Roger Smith, outreach director for the Neighbor to Neighbor Energy Challenge and co-director of Clean Water Action CT, discussed the challenges of and lessons learned from this program to engage communities in improving home energy efficiency.In Connecticut, the 64 homes in zip code 06119 emit more annual metric tons of carbon dioxide, on average, than all U.S. users. Most people in this area, like many others who are used to living in homes with big, empty spaces, feel that there is little they can do to improve the energy efficiency of an “old house.” While different energy audits have been developed through natural gas utility and Connecticut Light & Power to help homeowners reduce energy costs, this “energy marketing” focuses on programs, not solutions. Furthermore, there is low consumer awareness and demand for upgrades. Confusion about energy efficiency further inhibits action beyond small changes in air sealing and lighting.
The social cost of carbon is an important theme in both environmental economics and climate change policy analysis. The foundation of the concept lies in Pigouvian theory of externalities, in which environmental quality is legally defined as a public trust resource belonging to each and every member of society. Morally, people have a right to protection from environmental harms, in the present day and across generations. Therefore, if damages do occur due to private activities, the public should be able to charge the polluters a fee to compensate for the pollution, such as carbon emissions, imposed on society. This would be the social cost of carbon.
Dr. Julie Zimmerman, Associate Professor of Green Engineering, has been named a 2013 Women of Innovation Finalist for Research Innovation and Leadership. Overseen by the Connecticut Technology Council, the program recognizes women across Connecticut – those in the workforce and students – who are innovators, role models and leaders in the fields of science, engineering and technology. Finalists were selected based on their professional experience, history of innovation, ability to think creatively and solve problems, and demonstration of leadership. The complete list of finalists is available here.
MEM student, Lauren Graham, writes about her summer work in Kenya in the AlertNet - Climate Conversations blog. Lauren co-created the game, Humans vs. Mosquitos, to aid in the fight against mosquito borne diseases, demonstrating the connection between climate change, mosquitoes and human health. Lauren is specifically working to adapt the focus of the game from dengue fever to malaria, piloting the game throughout Kenya's malarian-prone regions, while also interviewing health workers and communities affected by malaria. The hope is for the game to fit directly into Kenya’s national malaria prevention strategy.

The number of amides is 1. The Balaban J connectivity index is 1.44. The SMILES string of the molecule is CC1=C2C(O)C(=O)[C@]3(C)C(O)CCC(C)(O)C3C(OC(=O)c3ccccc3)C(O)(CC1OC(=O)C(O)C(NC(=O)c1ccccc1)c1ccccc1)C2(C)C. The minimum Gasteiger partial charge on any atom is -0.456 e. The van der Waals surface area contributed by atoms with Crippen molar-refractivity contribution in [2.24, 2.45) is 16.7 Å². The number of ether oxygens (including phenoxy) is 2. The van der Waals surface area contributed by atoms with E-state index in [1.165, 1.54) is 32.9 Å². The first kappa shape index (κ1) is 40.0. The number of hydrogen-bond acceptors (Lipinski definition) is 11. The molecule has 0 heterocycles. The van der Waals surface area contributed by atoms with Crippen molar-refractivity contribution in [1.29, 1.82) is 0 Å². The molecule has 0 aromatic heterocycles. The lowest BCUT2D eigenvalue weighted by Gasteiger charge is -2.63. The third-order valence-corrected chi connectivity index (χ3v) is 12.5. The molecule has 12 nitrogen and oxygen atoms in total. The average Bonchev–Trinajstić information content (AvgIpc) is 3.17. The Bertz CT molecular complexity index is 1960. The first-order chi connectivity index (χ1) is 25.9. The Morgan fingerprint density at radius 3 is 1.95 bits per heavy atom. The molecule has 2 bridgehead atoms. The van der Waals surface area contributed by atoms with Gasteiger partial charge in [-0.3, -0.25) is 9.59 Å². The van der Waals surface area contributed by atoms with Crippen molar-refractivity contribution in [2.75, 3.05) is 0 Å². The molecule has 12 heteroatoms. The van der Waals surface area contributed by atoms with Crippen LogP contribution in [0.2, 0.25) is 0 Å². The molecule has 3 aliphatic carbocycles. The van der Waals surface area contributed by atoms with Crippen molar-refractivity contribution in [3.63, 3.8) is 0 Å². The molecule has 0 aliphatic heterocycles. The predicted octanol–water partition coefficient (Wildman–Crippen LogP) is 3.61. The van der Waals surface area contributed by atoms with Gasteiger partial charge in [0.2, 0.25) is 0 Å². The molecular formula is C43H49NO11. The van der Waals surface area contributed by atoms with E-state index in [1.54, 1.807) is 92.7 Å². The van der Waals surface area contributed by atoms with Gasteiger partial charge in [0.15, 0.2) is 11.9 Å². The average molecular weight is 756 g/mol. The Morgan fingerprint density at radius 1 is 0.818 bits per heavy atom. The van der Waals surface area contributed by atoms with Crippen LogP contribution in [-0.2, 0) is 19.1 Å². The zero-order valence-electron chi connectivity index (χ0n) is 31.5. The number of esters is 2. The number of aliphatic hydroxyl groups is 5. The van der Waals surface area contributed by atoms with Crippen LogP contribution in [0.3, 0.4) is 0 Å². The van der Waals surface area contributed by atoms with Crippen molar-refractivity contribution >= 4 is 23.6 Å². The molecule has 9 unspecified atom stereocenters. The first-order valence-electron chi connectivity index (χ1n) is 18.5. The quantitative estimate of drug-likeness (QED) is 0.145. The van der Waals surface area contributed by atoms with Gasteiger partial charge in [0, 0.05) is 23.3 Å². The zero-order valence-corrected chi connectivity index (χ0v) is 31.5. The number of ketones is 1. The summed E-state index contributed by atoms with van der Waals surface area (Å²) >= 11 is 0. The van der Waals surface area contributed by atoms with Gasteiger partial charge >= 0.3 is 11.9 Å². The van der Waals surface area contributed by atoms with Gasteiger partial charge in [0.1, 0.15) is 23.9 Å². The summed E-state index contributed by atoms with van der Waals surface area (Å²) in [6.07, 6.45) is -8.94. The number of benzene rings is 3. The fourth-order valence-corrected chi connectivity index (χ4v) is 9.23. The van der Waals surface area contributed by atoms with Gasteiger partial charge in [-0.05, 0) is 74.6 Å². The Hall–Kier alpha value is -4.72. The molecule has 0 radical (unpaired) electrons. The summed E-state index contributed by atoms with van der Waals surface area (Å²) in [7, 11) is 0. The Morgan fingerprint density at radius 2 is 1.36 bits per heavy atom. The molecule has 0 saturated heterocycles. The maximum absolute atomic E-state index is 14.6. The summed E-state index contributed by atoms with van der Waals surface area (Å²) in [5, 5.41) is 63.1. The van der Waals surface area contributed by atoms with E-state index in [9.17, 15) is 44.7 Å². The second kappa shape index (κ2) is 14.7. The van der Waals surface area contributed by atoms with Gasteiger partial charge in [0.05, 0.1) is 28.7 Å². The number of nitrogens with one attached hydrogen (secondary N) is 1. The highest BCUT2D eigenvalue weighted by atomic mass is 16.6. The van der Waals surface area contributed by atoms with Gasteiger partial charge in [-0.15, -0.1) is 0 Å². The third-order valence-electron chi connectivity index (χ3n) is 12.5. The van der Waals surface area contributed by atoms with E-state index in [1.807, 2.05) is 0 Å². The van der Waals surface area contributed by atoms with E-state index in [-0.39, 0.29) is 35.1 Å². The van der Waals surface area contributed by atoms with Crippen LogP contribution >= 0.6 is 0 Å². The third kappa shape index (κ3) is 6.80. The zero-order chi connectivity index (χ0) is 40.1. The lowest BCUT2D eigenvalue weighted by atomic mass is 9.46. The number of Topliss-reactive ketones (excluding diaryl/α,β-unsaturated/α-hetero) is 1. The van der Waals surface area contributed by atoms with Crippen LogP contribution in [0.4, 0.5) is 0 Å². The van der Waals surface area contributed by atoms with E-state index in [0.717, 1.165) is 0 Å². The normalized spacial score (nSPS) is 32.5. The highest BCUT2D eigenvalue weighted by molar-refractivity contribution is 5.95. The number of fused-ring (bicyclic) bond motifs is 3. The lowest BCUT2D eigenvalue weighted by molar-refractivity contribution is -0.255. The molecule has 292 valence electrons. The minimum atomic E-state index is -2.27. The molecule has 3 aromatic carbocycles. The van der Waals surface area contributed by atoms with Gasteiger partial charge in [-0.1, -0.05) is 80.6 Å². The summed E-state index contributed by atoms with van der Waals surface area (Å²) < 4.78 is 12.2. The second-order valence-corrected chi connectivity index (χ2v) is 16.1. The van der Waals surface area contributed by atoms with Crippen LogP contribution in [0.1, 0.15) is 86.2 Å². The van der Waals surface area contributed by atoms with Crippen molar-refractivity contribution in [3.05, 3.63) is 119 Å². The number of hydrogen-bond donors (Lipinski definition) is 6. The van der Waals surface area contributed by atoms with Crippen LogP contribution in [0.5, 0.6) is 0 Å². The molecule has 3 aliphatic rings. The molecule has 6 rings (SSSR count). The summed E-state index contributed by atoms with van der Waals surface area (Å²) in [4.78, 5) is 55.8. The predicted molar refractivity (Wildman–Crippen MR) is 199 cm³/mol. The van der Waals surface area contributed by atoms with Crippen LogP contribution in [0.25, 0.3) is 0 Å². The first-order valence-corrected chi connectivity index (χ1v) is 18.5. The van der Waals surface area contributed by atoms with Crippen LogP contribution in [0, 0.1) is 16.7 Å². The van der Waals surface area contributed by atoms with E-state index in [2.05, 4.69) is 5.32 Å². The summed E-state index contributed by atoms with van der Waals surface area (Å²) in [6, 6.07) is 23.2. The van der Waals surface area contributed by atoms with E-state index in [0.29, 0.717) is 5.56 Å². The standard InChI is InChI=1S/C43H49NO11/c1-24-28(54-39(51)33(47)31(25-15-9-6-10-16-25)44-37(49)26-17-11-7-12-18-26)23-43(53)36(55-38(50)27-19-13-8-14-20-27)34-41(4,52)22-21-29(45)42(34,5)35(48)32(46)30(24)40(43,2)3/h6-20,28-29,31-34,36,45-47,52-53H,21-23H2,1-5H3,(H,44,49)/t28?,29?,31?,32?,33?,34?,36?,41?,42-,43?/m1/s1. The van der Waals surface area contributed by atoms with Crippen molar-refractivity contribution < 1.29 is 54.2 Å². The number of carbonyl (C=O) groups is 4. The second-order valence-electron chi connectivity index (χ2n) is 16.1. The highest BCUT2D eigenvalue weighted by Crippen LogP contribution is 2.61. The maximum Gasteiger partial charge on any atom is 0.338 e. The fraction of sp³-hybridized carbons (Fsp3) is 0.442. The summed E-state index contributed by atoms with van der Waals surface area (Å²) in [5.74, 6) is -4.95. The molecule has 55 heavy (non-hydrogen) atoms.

Forests are critical to mitigating the effects of global climate change because they are large storehouses of carbon, but there are significant uncertainties about the actual behavior of many of their sinks and sources, according to arecently published textbook, Managing Forest Carbon in a Changing Climate.
The book, written by researchers at the Yale School of Forestry & Environmental Studies, is a comprehensive review of the science of carbon sequestration in forests, management of forests for carbon mitigation and poverty alleviation, and the socioeconomic and policy implications of managing forests for carbon. Read more
Managing Forest Carbon in a Changing Climate grew out of a series of seminars that were organized by faulty, students and alumni of the Yale School of Forestry & Environmental Studies. The book is published by Springer and can be read online.
Atwood, M.A.*, 2013. Effects of euthanasia method on stable-carbon and stable-nitrogen isotope analysis for an ectothermic vertebrate. Rapid Communications in Mass Spectrometry 27(8), pp. 909-913.
Bailis, R., C. Rujanavech*, P. Dwivedi, A.D. Vilela, H. Chang (FES Alum), & R.C. de Miranda, 2013. Innovation in charcoal production: A comparative life-cycle assessment of two kiln technologies in Brazil. Energy for Sustainable Development 17(2), pp. 189-200.
Castillo-Santiago, M.A., A. Ghilardi, et al., 2013. Estimating the spatial distribution of woody biomass suitable for charcoal making from remote sensing and geostatistics in central Mexico. Energy for Sustainable Development 17(2), pp. 177-188.
Crowther, T.W. & M.A. Bradford, 2013. Thermal acclimation in widespread heterotrophic soil microbes. Ecology Letters 16(4), pp. 469-477.
Fenichel, E.P., B. Gentner, R. Arlinghaus, 2013. Normative considerations for recreational fishery management: a bioeconomic framework for linking positive science and normative fisheries policy decisions. Fisheries Management and Ecology 20(2-3), pp. 223-233.
Yeh, S., G.S. Mishra, G. Morrison, J. Teter, R. Quiceno, K. Gillingham, and X. Riera-Palou, 2013. Long-Term Shifts in Life-Cycle Energy Efficiency and Carbon Intensity. Environmental Science & Technology 47(6), pp. 2494-2501.
Mwampamba, T.H., A. Ghilardi, K. Sander, and K.J. Chaix, 2013. Dispelling common misconceptions to improve attitudes and policy outlook on charcoal in developing countries. Energy for Sustainable Development 17(2), pp. 75-85.